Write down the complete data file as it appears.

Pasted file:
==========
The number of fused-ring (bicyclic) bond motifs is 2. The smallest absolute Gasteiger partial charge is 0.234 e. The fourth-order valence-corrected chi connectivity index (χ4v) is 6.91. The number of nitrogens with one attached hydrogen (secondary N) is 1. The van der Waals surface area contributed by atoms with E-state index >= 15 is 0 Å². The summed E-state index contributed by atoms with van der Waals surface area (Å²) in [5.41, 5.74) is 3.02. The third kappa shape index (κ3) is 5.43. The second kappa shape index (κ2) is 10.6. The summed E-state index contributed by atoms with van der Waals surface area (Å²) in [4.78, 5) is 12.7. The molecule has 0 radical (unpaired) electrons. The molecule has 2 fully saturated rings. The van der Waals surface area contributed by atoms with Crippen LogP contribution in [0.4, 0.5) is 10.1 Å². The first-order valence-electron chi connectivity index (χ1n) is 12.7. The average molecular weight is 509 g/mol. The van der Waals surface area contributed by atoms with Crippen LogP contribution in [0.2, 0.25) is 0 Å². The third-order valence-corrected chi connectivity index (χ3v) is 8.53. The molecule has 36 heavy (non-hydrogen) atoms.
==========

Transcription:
The number of fused-ring (bicyclic) bond motifs is 2. The smallest absolute Gasteiger partial charge is 0.234 e. The fourth-order valence-corrected chi connectivity index (χ4v) is 6.91. The number of nitrogens with one attached hydrogen (secondary N) is 1. The van der Waals surface area contributed by atoms with E-state index >= 15 is 0 Å². The summed E-state index contributed by atoms with van der Waals surface area (Å²) in [5.41, 5.74) is 3.02. The third kappa shape index (κ3) is 5.43. The second kappa shape index (κ2) is 10.6. The summed E-state index contributed by atoms with van der Waals surface area (Å²) in [4.78, 5) is 12.7. The molecule has 0 radical (unpaired) electrons. The molecule has 2 fully saturated rings. The van der Waals surface area contributed by atoms with Crippen LogP contribution in [0.4, 0.5) is 10.1 Å². The first-order valence-electron chi connectivity index (χ1n) is 12.7. The average molecular weight is 509 g/mol. The van der Waals surface area contributed by atoms with Crippen LogP contribution in [0.2, 0.25) is 0 Å². The third-order valence-corrected chi connectivity index (χ3v) is 8.53. The molecule has 36 heavy (non-hydrogen) atoms.